Why every developer needs to learn about source maps (right now)

| 11 min. (2302 words)

You did it! Sure, it might be four weeks overdue and late on a Friday, but you’ve finally finished deploying a long-awaited update to the web app. However, your celebrations are cut short as your phone vibrates off the table. Picking it up, you’re confronted with a developer’s worst nightmare. You’re getting flooded with messages that the login is no longer working. Was it your deployment? This is bad. Nobody can use the site if they can’t log in.

You rush back to your computer, hands shaky as you type in your password. You navigate to the production website, hit the “Sign in” button, and see the following error in the console:

Console error message

You stare at it blankly. main.bd5cc2a6.js? This file does not exist in the code base. And the error is on line 2? Line 2 is almost always an import. What’s going on here? Why is it telling you the error occurred in a file that doesn’t exist? Surely this is a mistake…

To solve this mystery, and understand the power of source maps, we’re going to have to go back. Way back, all the way to the beginning of the digital revolution.

The mystery of abstraction

Before we introduce source maps, we need to set the stage. No one can doubt the role that computers have played in fundamentally changing the world. Practically everything, from kids’ toys to toasters is powered by some form of computer. It may come as a surprise, then, that computers are dumb. Exceedingly dumb, in fact. They need to be told exactly what to do and when to do it.

Not only that, but they see the world in ones and zeros, and can only do basic math operations. This is very far from how we, as humans, think and operate. If every program had to be written in binary, the digital revolution would have likely never happened.

This is why practically as soon as the first computers were invented, so were the first programming languages. These allowed programmers to write code in a more human-friendly and understandable format, and only then be converted to machine code (a fancy name for the ones and zeros) by a compiler. This is called an abstraction, and it makes modern general-purpose computers possible.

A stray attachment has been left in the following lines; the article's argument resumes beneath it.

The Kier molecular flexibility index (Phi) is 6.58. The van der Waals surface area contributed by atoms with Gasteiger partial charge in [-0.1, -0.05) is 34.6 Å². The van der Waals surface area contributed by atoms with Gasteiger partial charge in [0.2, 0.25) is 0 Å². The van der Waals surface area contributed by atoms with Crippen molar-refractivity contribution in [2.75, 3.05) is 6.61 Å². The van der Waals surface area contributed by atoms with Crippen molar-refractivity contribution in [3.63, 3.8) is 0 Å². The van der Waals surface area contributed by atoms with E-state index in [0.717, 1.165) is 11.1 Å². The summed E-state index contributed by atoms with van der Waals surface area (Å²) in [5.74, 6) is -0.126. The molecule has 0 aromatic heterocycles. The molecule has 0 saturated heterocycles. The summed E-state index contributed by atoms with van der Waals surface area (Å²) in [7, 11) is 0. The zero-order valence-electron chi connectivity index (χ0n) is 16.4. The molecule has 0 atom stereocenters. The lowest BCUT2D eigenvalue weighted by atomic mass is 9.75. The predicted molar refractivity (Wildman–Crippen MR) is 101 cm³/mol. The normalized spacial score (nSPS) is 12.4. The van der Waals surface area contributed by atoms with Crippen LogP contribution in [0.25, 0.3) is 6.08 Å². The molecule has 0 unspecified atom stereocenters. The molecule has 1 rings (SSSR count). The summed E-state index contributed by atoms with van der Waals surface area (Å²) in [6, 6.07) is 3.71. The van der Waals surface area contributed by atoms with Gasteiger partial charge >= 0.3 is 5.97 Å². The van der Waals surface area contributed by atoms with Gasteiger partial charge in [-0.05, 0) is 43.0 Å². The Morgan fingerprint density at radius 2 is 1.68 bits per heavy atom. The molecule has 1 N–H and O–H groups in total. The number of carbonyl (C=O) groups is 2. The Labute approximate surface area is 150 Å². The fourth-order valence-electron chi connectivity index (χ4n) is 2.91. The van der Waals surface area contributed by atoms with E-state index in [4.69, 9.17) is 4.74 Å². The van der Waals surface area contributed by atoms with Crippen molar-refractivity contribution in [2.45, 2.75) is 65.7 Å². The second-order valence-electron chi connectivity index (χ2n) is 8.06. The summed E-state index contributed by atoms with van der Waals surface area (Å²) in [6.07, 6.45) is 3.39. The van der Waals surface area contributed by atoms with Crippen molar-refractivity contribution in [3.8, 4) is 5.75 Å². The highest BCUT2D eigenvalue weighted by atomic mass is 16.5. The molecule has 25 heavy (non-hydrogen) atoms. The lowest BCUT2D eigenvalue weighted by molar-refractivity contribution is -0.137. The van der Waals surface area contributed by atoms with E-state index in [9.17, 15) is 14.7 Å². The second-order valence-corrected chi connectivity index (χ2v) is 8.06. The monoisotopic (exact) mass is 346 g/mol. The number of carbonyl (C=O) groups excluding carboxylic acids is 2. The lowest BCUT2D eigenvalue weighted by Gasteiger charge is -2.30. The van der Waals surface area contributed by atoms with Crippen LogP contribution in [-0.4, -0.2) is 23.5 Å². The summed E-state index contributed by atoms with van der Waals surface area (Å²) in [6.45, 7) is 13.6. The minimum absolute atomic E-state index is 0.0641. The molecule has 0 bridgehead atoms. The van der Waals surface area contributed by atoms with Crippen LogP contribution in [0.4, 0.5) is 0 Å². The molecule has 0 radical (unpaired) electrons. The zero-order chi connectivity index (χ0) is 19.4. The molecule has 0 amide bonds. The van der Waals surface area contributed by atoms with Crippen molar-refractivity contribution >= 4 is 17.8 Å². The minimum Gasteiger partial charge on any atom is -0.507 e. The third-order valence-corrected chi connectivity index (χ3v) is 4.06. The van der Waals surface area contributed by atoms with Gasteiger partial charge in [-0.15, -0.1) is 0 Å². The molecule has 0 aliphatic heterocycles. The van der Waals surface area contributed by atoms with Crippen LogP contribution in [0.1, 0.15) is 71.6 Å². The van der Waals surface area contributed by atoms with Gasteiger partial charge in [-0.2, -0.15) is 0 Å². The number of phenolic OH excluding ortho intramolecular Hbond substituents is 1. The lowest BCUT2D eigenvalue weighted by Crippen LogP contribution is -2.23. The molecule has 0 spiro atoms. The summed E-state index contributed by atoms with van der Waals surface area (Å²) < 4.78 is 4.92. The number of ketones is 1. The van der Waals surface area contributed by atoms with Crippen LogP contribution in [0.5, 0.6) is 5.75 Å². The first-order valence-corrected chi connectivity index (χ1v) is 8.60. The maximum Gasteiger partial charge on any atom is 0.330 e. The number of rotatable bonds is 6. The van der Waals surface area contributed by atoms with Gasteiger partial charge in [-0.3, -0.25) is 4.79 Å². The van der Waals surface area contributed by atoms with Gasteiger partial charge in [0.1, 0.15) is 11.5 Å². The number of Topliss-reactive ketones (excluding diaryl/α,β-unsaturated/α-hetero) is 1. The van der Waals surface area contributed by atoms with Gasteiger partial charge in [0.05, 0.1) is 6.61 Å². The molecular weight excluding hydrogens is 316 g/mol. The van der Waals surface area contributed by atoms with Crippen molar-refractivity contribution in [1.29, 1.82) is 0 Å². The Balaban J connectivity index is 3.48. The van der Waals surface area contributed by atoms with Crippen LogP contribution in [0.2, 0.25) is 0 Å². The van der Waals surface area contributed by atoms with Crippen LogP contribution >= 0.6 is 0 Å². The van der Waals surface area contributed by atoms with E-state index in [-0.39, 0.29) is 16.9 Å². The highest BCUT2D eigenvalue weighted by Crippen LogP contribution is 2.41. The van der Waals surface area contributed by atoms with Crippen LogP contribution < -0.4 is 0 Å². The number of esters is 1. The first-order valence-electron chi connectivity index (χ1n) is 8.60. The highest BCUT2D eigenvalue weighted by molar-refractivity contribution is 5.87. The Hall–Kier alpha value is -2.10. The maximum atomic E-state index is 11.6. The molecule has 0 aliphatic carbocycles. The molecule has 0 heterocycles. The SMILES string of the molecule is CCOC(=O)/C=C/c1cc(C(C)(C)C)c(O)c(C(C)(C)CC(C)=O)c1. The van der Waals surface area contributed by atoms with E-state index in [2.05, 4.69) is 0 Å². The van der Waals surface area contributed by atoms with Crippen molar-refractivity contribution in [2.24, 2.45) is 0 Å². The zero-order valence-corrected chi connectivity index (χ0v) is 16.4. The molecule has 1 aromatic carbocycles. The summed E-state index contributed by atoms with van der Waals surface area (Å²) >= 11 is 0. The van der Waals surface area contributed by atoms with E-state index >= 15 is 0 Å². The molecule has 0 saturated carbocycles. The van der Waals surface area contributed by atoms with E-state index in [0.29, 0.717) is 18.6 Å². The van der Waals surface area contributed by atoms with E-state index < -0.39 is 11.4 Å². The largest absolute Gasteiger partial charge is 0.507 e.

Over time, programming languages have become more and more abstracted to make things easier and easier for software engineers. Many languages don’t even compile to machine code; they instead treat another language as the machine code and compile to that instead. A more advanced approach is to create two programming languages: the first, a nice, readable language for the programmer to interact with, which is then compiled into a second, less readable language that the computer can more easily reason about for things like optimizing speed or memory usage. This language is then finally compiled to machine code. This second language is called an Intermediate Representation.

This brings us back to JavaScript. JavaScript is one of these languages that is not compiled straight to machine code. When a user visits your website, the browser sends a background request to the server that hosts the website, which then responds with the HTML and JavaScript needed to render the page inside of your browser. This JavaScript is then compiled to an Intermediate representation by the browser’s engine which is converted to machine code when it’s run.